A new understanding of specialised gut hormones may lead to advances in the treatment and management of type 2 diabetes, offering patients a viable option in controlling fluctuating blood glucose levels that is characteristic of the disease.
Diabetes has become a disease of epidemic proportions, affecting more than 20 million Americans and approximately 194 million worldwide. Despite the proliferation of many new, novel treatment options, the disease remains poorly controlled and the majority of people with Type 2 diabetes have not achieved the goals for blood glucose levels and are at risk for serious health complications.
Researchers identified two novel incretin-based classes of investigational therapies, incretin mimetics and incretin enhancers, as offering new and additional benefits in the battle to achieve glucose control.
Incretin mimetics are injectable products that mimic the effects of GLP-1, an incretin hormone. The Food and Drug Administration (FDA) approved Byetta (exendin-4), the first incretin mimetic, on April 29, 2005. Incretin enhancers are oral therapies that increase the level of incretin hormones naturally produced by the body.
Several incretin enhancers are in various phases of clinical trials, including Novartis' Vildagliptin (phase III) and Merck's MK 431 (phase III).
"With the first incretin-based therapy, Byetta, approved last month, the era of advances that leverage the way incretins work has arrived," said David D'Alessio, associate professor of medicine, University of Cincinnati.
"Incretins are of great interest since we now know they play a central role in maintaining healthy blood sugar levels," he added.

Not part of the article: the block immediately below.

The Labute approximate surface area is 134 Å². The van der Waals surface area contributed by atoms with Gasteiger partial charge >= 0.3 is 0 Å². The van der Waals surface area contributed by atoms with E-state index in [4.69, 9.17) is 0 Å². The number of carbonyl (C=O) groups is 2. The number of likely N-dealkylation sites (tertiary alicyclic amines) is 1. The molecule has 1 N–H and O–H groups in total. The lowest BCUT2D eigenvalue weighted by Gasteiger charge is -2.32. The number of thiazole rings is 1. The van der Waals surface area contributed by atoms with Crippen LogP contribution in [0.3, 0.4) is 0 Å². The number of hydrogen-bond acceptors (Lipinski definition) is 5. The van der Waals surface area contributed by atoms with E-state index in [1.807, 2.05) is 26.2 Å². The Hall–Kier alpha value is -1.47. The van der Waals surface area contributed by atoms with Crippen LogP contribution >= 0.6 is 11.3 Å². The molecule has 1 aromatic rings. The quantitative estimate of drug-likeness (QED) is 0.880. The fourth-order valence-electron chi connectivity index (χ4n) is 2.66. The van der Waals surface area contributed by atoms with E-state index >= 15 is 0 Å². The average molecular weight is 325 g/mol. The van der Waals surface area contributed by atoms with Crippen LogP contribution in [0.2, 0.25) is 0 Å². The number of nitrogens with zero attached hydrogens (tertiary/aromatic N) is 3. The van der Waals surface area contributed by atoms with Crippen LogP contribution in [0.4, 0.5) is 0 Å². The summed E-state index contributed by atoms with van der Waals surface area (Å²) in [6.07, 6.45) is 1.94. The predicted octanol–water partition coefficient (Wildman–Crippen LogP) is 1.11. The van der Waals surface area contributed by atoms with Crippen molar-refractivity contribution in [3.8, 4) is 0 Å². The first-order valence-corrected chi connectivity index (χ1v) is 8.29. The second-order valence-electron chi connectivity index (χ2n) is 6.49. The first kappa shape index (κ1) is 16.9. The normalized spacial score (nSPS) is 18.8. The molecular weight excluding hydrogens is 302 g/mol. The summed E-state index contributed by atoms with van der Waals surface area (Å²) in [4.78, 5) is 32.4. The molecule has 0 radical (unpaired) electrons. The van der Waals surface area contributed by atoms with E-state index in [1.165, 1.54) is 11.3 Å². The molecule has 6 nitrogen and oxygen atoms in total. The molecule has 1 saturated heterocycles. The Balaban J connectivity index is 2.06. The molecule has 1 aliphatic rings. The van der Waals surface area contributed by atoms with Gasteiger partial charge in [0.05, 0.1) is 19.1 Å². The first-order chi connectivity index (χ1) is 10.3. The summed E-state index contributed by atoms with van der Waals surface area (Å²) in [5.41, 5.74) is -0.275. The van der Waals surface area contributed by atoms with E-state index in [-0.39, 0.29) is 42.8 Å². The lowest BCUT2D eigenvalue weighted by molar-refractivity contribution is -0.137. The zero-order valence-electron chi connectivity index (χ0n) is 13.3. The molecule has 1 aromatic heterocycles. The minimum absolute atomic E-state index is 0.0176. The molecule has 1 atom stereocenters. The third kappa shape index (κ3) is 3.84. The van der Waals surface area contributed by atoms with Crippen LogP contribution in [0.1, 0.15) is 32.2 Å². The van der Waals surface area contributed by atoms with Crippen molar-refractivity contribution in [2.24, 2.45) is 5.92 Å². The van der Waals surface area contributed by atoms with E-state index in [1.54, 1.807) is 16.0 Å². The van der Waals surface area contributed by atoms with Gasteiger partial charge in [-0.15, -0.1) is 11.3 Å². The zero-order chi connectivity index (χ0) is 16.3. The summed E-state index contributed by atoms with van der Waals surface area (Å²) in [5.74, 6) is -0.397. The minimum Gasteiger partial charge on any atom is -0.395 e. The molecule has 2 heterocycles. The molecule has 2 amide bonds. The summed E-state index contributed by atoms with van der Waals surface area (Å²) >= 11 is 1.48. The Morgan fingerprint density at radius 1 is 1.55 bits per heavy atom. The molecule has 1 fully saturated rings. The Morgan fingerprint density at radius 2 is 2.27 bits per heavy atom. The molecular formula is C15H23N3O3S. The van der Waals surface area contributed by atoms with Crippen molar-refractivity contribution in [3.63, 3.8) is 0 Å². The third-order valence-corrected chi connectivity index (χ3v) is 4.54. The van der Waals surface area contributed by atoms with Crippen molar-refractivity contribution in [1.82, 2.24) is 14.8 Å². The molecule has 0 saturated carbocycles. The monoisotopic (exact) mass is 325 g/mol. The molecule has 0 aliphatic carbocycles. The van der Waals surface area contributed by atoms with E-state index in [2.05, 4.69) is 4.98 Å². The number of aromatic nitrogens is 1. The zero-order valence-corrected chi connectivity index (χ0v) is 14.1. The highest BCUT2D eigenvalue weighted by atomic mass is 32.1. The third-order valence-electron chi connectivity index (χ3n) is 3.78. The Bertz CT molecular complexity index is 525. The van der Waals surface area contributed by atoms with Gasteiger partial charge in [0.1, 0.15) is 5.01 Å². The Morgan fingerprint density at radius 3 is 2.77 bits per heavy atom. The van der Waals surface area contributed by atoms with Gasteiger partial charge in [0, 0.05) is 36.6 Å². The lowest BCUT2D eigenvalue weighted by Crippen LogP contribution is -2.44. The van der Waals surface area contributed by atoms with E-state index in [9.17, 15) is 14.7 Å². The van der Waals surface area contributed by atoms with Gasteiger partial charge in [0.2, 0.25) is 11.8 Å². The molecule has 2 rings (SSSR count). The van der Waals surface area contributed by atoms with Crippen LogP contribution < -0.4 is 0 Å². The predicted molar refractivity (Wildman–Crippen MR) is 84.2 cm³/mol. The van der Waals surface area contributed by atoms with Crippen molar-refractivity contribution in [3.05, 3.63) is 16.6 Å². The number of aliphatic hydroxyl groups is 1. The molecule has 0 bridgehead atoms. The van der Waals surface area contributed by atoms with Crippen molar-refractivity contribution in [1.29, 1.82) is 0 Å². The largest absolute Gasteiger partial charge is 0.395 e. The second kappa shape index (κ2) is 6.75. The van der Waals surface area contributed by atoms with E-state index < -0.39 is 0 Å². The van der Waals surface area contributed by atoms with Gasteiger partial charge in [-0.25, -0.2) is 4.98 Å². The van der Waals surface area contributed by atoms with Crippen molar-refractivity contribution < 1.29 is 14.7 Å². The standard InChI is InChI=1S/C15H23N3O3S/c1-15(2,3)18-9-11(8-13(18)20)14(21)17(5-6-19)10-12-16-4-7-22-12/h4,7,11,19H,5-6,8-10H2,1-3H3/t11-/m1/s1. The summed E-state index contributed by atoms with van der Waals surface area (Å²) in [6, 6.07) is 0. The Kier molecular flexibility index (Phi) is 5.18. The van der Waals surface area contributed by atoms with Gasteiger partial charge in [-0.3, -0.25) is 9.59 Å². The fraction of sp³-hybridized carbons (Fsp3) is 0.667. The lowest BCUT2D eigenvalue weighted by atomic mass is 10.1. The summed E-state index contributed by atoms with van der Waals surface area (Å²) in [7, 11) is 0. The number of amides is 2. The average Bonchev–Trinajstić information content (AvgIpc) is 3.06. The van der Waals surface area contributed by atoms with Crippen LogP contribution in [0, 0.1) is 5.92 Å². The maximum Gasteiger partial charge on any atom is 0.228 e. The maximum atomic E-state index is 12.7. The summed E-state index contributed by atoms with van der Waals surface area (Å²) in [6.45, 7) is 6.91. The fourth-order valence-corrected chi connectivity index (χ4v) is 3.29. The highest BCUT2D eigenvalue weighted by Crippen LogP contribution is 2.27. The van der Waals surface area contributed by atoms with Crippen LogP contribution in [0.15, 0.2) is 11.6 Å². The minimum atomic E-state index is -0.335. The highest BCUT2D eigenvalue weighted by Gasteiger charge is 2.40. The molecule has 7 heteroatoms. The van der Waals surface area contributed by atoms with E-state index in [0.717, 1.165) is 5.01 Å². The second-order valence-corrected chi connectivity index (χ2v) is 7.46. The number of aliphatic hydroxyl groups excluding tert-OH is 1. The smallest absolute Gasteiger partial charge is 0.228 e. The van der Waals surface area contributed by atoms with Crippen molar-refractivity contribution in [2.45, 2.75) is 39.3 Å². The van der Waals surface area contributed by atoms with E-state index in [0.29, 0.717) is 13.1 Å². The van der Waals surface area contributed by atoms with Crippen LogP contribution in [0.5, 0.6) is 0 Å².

Recent advances in diabetes research have revealed the important role of incretin hormones, which are produced in the gastrointestinal tract, in maintaining glucose control. These findings create a platform for new therapeutic options that improve pancreatic islet function, both short and long term, including insulin secretion by the beta cells and glucagon secretion by the alpha cells.
"We're beginning to reshape our understanding of diabetes by moving beyond a solitary focus on insulin resistance," said James Gavin, AACE member and clinical professor of medicine at Emory University School of Medicine.
Type 2 diabetes, also known as adult-onset or non-insulin-dependent diabetes (NIDDM), results when cells in the body no longer respond properly to insulin (insulin resistance) and/or the beta cells in the pancreas do not produce enough insulin. As a result, blood glucose levels rise to an unhealthy level. Type 2 diabetes occurs most frequently in adults, but is seen increasingly in adolescents as well.
This research was reported at the 14th Annual Meeting and Clinical Congress of the American Association for Clinical Endocrinologists (AACE) in Washington DC.